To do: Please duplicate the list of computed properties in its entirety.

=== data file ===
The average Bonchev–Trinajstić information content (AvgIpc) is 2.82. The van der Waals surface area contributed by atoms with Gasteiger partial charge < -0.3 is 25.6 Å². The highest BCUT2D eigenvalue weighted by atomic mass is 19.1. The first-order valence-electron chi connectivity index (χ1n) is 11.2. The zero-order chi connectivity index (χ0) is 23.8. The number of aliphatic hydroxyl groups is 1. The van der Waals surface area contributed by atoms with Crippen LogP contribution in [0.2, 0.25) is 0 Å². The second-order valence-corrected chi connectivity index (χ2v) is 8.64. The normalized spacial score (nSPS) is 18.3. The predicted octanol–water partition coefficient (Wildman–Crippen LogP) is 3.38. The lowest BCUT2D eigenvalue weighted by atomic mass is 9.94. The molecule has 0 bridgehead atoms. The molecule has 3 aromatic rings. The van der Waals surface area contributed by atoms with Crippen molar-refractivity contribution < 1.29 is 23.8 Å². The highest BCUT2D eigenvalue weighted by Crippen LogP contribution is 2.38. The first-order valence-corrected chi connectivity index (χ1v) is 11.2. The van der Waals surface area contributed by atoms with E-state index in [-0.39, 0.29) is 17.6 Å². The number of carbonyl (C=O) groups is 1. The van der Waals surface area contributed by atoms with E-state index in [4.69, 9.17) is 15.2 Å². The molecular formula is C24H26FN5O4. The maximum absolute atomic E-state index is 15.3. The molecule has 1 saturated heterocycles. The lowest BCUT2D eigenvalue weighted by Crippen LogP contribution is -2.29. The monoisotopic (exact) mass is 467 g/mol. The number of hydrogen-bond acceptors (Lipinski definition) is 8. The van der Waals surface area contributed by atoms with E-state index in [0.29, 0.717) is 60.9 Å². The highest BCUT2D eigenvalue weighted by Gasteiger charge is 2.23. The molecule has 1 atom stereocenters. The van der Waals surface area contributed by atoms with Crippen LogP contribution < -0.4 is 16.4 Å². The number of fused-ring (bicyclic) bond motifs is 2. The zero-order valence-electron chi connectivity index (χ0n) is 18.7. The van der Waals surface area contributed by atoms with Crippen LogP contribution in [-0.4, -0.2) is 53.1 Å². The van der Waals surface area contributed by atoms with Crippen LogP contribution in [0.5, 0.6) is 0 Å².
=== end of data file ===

The average Bonchev–Trinajstić information content (AvgIpc) is 2.82. The van der Waals surface area contributed by atoms with Gasteiger partial charge < -0.3 is 25.6 Å². The highest BCUT2D eigenvalue weighted by atomic mass is 19.1. The first-order valence-electron chi connectivity index (χ1n) is 11.2. The zero-order chi connectivity index (χ0) is 23.8. The number of aliphatic hydroxyl groups is 1. The van der Waals surface area contributed by atoms with Crippen LogP contribution in [0.2, 0.25) is 0 Å². The second-order valence-corrected chi connectivity index (χ2v) is 8.64. The normalized spacial score (nSPS) is 18.3. The predicted octanol–water partition coefficient (Wildman–Crippen LogP) is 3.38. The lowest BCUT2D eigenvalue weighted by atomic mass is 9.94. The molecule has 0 bridgehead atoms. The molecule has 3 aromatic rings. The van der Waals surface area contributed by atoms with Crippen molar-refractivity contribution < 1.29 is 23.8 Å². The highest BCUT2D eigenvalue weighted by Crippen LogP contribution is 2.38. The first-order valence-corrected chi connectivity index (χ1v) is 11.2. The van der Waals surface area contributed by atoms with E-state index in [-0.39, 0.29) is 17.6 Å². The number of carbonyl (C=O) groups is 1. The van der Waals surface area contributed by atoms with E-state index in [4.69, 9.17) is 15.2 Å². The molecular formula is C24H26FN5O4. The maximum absolute atomic E-state index is 15.3. The molecule has 1 saturated heterocycles. The lowest BCUT2D eigenvalue weighted by Crippen LogP contribution is -2.29. The monoisotopic (exact) mass is 467 g/mol. The number of hydrogen-bond acceptors (Lipinski definition) is 8. The van der Waals surface area contributed by atoms with E-state index in [0.29, 0.717) is 60.9 Å². The highest BCUT2D eigenvalue weighted by Gasteiger charge is 2.23. The molecule has 1 atom stereocenters. The van der Waals surface area contributed by atoms with Crippen LogP contribution < -0.4 is 16.4 Å². The number of fused-ring (bicyclic) bond motifs is 2. The zero-order valence-electron chi connectivity index (χ0n) is 18.7. The van der Waals surface area contributed by atoms with Crippen LogP contribution in [-0.4, -0.2) is 53.1 Å². The van der Waals surface area contributed by atoms with Crippen LogP contribution in [0.5, 0.6) is 0 Å².